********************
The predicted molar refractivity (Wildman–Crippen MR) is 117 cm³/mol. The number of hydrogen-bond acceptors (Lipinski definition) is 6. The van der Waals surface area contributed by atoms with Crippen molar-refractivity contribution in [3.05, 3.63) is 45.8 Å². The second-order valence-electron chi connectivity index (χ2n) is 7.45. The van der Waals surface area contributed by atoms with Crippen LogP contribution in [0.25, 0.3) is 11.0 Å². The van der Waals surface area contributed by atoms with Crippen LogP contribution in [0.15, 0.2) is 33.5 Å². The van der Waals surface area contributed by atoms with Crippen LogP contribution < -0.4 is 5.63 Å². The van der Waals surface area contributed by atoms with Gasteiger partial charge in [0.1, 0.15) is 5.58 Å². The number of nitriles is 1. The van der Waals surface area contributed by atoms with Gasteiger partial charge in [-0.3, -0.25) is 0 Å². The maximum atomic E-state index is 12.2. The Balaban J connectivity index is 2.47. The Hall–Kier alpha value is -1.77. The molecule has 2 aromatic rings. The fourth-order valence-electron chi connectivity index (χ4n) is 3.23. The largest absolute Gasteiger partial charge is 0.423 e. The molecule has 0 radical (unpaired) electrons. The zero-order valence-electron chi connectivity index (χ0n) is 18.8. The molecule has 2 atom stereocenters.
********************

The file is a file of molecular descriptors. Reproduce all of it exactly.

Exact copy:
The predicted molar refractivity (Wildman–Crippen MR) is 117 cm³/mol. The number of hydrogen-bond acceptors (Lipinski definition) is 6. The van der Waals surface area contributed by atoms with Crippen molar-refractivity contribution in [3.05, 3.63) is 45.8 Å². The second-order valence-electron chi connectivity index (χ2n) is 7.45. The van der Waals surface area contributed by atoms with Crippen LogP contribution in [0.25, 0.3) is 11.0 Å². The van der Waals surface area contributed by atoms with Crippen LogP contribution in [0.15, 0.2) is 33.5 Å². The van der Waals surface area contributed by atoms with Crippen LogP contribution < -0.4 is 5.63 Å². The van der Waals surface area contributed by atoms with Gasteiger partial charge in [0.1, 0.15) is 5.58 Å². The number of nitriles is 1. The van der Waals surface area contributed by atoms with Gasteiger partial charge in [-0.3, -0.25) is 0 Å². The maximum atomic E-state index is 12.2. The Balaban J connectivity index is 2.47. The Hall–Kier alpha value is -1.77. The molecule has 2 aromatic rings. The fourth-order valence-electron chi connectivity index (χ4n) is 3.23. The largest absolute Gasteiger partial charge is 0.423 e. The molecule has 0 radical (unpaired) electrons. The zero-order valence-electron chi connectivity index (χ0n) is 18.8. The molecule has 2 atom stereocenters.